Macron’s victory in France is certainly preferable to the alternative, Marine Le Pen. However, it shows us the reality of a president who is substantially with minority support, who after five years at the Elysée got only 27.8% of the vote in the first round.
He was saved by the French tradition of the republican pact, which is still a vital element, although showing cracks. It proved to be a bulwark against the right in the second round and gave him 58.5% -with a high rate of absenteeism.
On first analysis, Macron’s support has mostly come from the center, with inroads to the right. He got votes from the metropolitan areas and from the middle and upper-middle classes. However, he lost votes among the lowest and next-to-lowest social strata, who voted for Le Pen (the countryside) and Melenchon (young people, those living in urban suburbs, environmentalists).
The votes testify to a country that is divided, and angry. Macron himself acknowledged this in his victory speech to his supporters.
All these issues are likely to come back in the legislative elections that will follow. There is a serious possibility of a parliamentary majority that will be different from the result of the presidential elections, with Macron’s party in the minority. Cohabitation might make a comeback. This is an interesting aspect, particularly if we recall that the French used to be divided regarding the form of government, and especially regarding cohabitation.
For some, it was an unacceptable point of institutional fragility; for others, it was a useful element of the overall system of checks and balances.
A constitutional reform in 2000 (2000-964) and a law in 2001 (2001-419) closed the debate by shortening the president’s term of office from seven to five years and by placing the legislative vote immediately after the presidential one. It was thus thought that a trickle-down effect would guarantee that the newly elected president would have “their own” majority in parliament, strengthening their institutional role and improving governability.
This was certainly not the case for Macron. Having a broad parliamentary base after his first election neither strengthened him nor prevented him from suffering a progressive hemorrhage of support. One proof of this was the yellow vest movement.
In summary, we could say that Macron today is evidence of the inconclusive and ambiguous effect of the reforms of 2000 and 2001. Professional reformers in Italy should learn from this.
The French system, along with the British one, has long been presented by fans of stability and governability as a model to be imported to our country. Such a hyper-presidentialist model is presented as preferable even to the classical model of the United States, whose president is said to be too weak in relation to Congress in domestic politics. Among the main arguments in support of this position, we can recall the highlight on the unifying function of the formally or substantially direct election of the head of state or government.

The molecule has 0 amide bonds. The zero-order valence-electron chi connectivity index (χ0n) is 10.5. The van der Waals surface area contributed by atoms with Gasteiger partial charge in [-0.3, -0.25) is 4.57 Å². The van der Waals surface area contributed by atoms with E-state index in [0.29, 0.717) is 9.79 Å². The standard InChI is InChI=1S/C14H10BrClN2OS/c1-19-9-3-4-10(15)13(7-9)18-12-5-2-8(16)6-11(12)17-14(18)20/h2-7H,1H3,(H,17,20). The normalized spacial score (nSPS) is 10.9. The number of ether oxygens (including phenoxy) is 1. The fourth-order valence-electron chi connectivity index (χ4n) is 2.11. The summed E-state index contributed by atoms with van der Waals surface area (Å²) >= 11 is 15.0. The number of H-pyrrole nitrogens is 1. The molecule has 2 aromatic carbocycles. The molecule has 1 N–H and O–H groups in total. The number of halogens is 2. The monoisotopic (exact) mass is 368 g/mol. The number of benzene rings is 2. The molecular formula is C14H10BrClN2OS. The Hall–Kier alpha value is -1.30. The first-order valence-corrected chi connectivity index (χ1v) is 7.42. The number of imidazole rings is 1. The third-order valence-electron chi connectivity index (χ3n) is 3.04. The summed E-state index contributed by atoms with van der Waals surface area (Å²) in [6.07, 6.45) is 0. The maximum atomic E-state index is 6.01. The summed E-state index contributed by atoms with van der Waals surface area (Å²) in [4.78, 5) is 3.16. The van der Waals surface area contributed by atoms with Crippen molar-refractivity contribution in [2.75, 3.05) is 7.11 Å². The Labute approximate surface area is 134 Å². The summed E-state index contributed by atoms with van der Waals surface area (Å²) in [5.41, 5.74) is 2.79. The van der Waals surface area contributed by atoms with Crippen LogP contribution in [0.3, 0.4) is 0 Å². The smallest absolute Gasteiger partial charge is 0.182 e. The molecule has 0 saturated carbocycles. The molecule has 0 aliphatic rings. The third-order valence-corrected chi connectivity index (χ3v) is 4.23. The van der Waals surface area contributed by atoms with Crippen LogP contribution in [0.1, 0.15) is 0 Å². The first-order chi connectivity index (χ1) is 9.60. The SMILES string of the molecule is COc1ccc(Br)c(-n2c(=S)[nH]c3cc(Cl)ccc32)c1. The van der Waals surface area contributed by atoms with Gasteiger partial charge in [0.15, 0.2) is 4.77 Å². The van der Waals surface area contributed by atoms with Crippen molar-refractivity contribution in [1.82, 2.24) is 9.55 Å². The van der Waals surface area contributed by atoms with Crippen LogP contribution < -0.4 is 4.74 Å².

This could make sense, perhaps, if it ever did, in largely homogeneous societies with a large and expanding middle class and a reasonably balanced distribution of wealth. In such societies, a majority system could support a political system that would tend to be bipartisan or bipolar, with largely similar electoral programs. The mantra according to which electoral victory is achieved by converging towards the center might have made sense in such a context.
Today’s reality is different.
In societies lacking a solid connective tissue of organized political formations, with growing fragmentation and inequality, direct elections radicalize and divide. And the majoritarian system applied to a legislative election either distorts the vote to an unacceptable degree, or – as might happen in France – confirms the division.
Those from the center-right who insist on proposing reforms with a focus on direct elections should reflect on these aspects. And this applies even more for those who are discussing a new electoral law in Parliament, something that is not easy to change, because the center-right will probably put up a roadblock. Some would like a majoritarian system with runoffs. France should be able to teach us what that looks like.
It is not useful to artificially conceal the social fault lines that generate conflict and malaise underneath the numbers of members of Parliament. A better way is to actually represent them and live out the path of politics. The best recipe for Italy is the parliamentary form of government and a good proportional electoral law that would strengthen the organizations and the political subjects that are operating within their framework.
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